Cathode Ray Experiment

The Electric Experiment by J.J. Thomson

The Electric Experiment by J.J. Thomson

J. J. Thomson was one of the great scientists of the 19th century; his inspired and innovative cathode ray experiment greatly contributed to our understanding of the modern world.

This article is a part of the guide:

Discover 4 more articles on this topic
Don't miss these related articles:
  1. Ben Franklin Kite
  2. Physics Experiments
  3. Brownian Movement

Browse Full Outline

Like most scientists of that era, he inspired generations of later physicists, from Einstein to Hawking.

His better-known research proved the existence of negatively charged particles, later called electrons, and earned him a deserved Nobel Prize for physics. This research led to further experiments by Bohr and Rutherford, leading to an understanding of the structure of the atom.

Quiz 1 Quiz 2 Quiz 3 All Quizzes

What is a Cathode Ray Tube?

Flash of the Cathode Rays

Even without consciously realizing it, most of us are already aware of what a cathode ray tube is.

Look at any glowing neon sign or any ‘old-fashioned’ television set, and you are looking at the modern descendants of the cathode ray tube.

Physicists in the 19th century found out that if they constructed a glass tube with wires inserted in both ends, and pumped out as much of the air as they could, an electric charge passed across the tube from the wires would create a fluorescent glow. This cathode ray also became known as an ‘electron gun’.

Later and improved cathode ray experiments found that certain types of glass produced a fluorescent glow at the positive end of the tube. William Crookes discovered that a tube coated in a fluorescing material at the positive end, would produce a focused ‘dot’ when rays from the electron gun hit it.

With more experimentation, researchers found that the ‘cathode rays’ emitted from the cathode could not move around solid objects and so traveled in straight lines, a property of waves. However, other researchers, notably Crookes, argued that the focused nature of the beam meant that they had to be particles.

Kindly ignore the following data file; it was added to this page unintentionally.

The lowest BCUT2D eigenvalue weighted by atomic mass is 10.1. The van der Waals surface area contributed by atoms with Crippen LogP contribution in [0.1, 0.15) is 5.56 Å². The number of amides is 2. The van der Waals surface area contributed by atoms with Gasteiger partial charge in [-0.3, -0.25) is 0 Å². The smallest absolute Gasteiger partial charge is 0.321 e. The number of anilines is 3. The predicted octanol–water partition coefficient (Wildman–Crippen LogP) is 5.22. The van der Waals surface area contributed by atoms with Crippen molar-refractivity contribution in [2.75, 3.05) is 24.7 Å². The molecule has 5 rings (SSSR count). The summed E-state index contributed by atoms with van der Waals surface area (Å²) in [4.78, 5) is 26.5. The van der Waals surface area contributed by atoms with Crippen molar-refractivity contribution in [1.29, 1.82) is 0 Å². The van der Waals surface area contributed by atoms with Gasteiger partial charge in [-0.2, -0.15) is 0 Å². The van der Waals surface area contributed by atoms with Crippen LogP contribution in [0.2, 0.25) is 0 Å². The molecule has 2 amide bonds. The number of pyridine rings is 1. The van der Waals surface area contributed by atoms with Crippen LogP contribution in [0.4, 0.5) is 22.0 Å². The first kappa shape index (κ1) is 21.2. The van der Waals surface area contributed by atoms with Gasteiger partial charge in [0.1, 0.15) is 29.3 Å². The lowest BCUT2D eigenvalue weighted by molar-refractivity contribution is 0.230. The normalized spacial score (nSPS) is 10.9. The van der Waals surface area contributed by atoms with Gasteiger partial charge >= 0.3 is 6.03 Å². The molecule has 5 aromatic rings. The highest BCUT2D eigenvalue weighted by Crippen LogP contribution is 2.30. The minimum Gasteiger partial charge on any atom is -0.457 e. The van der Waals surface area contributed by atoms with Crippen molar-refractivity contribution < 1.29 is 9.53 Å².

Physicists knew that the ray carried a negative charge but were not sure whether the charge could be separated from the ray. They debated whether the rays were waves or particles, as they seemed to exhibit some of the properties of both. In response, J. J. Thomson constructed some elegant experiments to find a definitive and comprehensive answer about the nature of cathode rays.

Thomson’s First Cathode Ray Experiment

Thomson had an inkling that the ‘rays’ emitted from the electron gun were inseparable from the latent charge, and decided to try and prove this by using a magnetic field.

His first experiment was to build a cathode ray tube with a metal cylinder on the end. This cylinder had two slits in it, leading to electrometers, which could measure small electric charges.

He found that by applying a magnetic field across the tube, there was no activity recorded by the electrometers and so the charge had been bent away by the magnet. This proved that the negative charge and the ray were inseparable and intertwined.

Thomson's Cathode Ray Second Experiment

Like all great scientists, he did not stop there, and developed the second stage of the experiment, to prove that the rays carried a negative charge. To prove this hypothesis, he attempted to deflect them with an electric field.